The XG-1 feels the most luxurious to use of all of these cameras. I especially enjoy its electronic shutter button, which requires only a light touch.

Carpentry Hall
50mm f/1.4 MD Rokkor-X, Ultrafine Extreme 100

Pentax ME/ME Super

Pentax ME

Read my ME review here and my ME Super review here. I’ve used my Pentax ME more than any other camera I’ve ever owned. It’s the smallest and lightest camera in this list, and is so easy to handle.

The Pentax ME is an aperture-priority-only camera. I like that just fine, but if you want manual exposure control you’ll want the ME Super instead. If you don’t care either way, buy whichever one you find first at the price you like.

The ME and ME Super are reasonably flexible, working with films up to ISO 1600 and allowing exposures as fast as 1/1000 sec. on the ME and 1/2000 sec on the ME Super. All of this convenience relies on two SR44 button batteries.

I almost didn’t include this camera because it’s a little harder to find than the others for under $50. It surprises me, because only a handful of years ago you could buy these any day of the week for under $20! If you want one, buy it soon, before prices are consistently above that $50 threshold.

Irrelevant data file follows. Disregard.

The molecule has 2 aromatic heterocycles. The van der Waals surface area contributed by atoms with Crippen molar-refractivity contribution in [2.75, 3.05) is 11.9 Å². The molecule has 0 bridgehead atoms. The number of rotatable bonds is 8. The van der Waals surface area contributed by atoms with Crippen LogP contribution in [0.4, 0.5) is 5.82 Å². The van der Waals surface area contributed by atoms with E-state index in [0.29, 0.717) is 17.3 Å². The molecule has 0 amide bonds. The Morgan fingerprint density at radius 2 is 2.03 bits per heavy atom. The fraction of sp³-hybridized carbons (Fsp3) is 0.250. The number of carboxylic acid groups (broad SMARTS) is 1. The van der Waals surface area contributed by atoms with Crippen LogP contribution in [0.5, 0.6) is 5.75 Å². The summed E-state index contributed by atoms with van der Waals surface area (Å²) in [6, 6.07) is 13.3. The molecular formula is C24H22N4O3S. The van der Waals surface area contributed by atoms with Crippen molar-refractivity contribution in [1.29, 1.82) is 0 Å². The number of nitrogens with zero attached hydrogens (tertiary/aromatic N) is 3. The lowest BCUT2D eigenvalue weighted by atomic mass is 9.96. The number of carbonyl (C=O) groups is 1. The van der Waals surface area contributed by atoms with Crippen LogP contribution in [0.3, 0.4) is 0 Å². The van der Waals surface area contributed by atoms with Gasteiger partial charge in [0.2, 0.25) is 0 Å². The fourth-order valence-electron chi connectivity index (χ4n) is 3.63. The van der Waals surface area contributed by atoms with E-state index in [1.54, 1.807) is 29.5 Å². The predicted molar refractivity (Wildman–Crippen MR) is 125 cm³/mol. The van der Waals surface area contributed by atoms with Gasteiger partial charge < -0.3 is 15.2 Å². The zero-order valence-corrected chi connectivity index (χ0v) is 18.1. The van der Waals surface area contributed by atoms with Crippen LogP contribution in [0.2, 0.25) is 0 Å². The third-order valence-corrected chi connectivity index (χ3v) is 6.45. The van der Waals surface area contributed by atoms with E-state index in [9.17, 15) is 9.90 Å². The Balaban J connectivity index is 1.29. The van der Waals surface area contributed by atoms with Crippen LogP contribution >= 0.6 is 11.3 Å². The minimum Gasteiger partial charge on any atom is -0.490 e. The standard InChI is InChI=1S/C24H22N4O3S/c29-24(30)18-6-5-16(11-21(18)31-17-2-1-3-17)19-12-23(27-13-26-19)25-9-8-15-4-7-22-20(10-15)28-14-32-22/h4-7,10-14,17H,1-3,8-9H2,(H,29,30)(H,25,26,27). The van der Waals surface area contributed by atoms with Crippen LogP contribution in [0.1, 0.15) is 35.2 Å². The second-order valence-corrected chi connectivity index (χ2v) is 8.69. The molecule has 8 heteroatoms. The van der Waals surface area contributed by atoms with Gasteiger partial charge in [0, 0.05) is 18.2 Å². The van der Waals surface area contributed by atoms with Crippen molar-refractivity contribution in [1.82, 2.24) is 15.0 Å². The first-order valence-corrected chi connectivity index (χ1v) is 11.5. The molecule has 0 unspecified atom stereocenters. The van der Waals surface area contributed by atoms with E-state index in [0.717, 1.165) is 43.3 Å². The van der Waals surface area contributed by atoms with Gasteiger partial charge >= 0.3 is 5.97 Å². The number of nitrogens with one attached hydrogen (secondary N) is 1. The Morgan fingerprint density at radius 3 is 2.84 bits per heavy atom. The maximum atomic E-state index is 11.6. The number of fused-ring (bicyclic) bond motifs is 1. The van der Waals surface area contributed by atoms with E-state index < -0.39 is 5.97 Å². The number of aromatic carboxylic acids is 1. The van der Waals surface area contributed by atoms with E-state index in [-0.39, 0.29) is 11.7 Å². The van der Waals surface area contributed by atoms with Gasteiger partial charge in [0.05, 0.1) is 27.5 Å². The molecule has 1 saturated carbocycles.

GMC truck
50mm f/1.7 SMC Pentax-M, Kodak Gold 200 (at EI 100)

There you have it, five semi-automatic 35mm SLRs for under $50. Any of these cameras will prove a fine companion when you want the ease of automatic exposure.

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COVID-19, Film Photography

An abandoned bridge and a forgotten cemetery

We were just two weeks into stay-at-home orders during the COVID-19 pandemic. I thought I was adapting okay, but as that second week drew to a close I felt myself going a little stir crazy. I felt a strong need to get away for a while. But where could I go?

My wife suggested I just take a long drive. “If you’re in your car, there’s nobody to infect you and you can’t infect anybody.” Brilliant. So that Saturday afternoon that’s just what I did.